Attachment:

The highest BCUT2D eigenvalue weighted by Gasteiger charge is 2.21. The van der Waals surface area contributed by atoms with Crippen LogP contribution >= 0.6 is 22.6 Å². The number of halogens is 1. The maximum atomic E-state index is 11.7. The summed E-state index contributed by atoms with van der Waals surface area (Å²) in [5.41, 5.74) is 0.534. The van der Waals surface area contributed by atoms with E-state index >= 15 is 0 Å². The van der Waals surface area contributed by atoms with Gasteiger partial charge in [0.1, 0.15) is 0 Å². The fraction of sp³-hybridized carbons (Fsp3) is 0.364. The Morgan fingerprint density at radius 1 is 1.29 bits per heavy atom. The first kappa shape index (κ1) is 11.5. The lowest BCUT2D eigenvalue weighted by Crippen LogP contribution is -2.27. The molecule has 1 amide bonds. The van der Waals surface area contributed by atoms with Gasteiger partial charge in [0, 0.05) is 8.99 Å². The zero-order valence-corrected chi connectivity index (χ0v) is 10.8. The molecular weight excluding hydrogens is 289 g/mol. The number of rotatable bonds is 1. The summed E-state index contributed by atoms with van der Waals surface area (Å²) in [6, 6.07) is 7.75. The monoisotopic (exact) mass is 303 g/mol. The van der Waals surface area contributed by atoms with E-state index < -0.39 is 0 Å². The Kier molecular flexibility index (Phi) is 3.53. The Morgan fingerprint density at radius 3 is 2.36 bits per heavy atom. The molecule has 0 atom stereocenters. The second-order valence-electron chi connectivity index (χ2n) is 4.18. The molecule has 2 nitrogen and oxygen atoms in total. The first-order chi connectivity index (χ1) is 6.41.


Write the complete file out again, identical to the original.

The highest BCUT2D eigenvalue weighted by Gasteiger charge is 2.21. The van der Waals surface area contributed by atoms with Crippen LogP contribution >= 0.6 is 22.6 Å². The number of halogens is 1. The maximum atomic E-state index is 11.7. The summed E-state index contributed by atoms with van der Waals surface area (Å²) in [5.41, 5.74) is 0.534. The van der Waals surface area contributed by atoms with E-state index >= 15 is 0 Å². The van der Waals surface area contributed by atoms with Gasteiger partial charge in [0.1, 0.15) is 0 Å². The fraction of sp³-hybridized carbons (Fsp3) is 0.364. The Morgan fingerprint density at radius 1 is 1.29 bits per heavy atom. The first kappa shape index (κ1) is 11.5. The lowest BCUT2D eigenvalue weighted by Crippen LogP contribution is -2.27. The molecule has 1 amide bonds. The van der Waals surface area contributed by atoms with Gasteiger partial charge in [0, 0.05) is 8.99 Å². The zero-order valence-corrected chi connectivity index (χ0v) is 10.8. The molecular weight excluding hydrogens is 289 g/mol. The number of rotatable bonds is 1. The summed E-state index contributed by atoms with van der Waals surface area (Å²) in [6, 6.07) is 7.75. The monoisotopic (exact) mass is 303 g/mol. The van der Waals surface area contributed by atoms with E-state index < -0.39 is 0 Å². The Kier molecular flexibility index (Phi) is 3.53. The Morgan fingerprint density at radius 3 is 2.36 bits per heavy atom. The molecule has 0 atom stereocenters. The second-order valence-electron chi connectivity index (χ2n) is 4.18. The molecule has 2 nitrogen and oxygen atoms in total. The first-order chi connectivity index (χ1) is 6.41.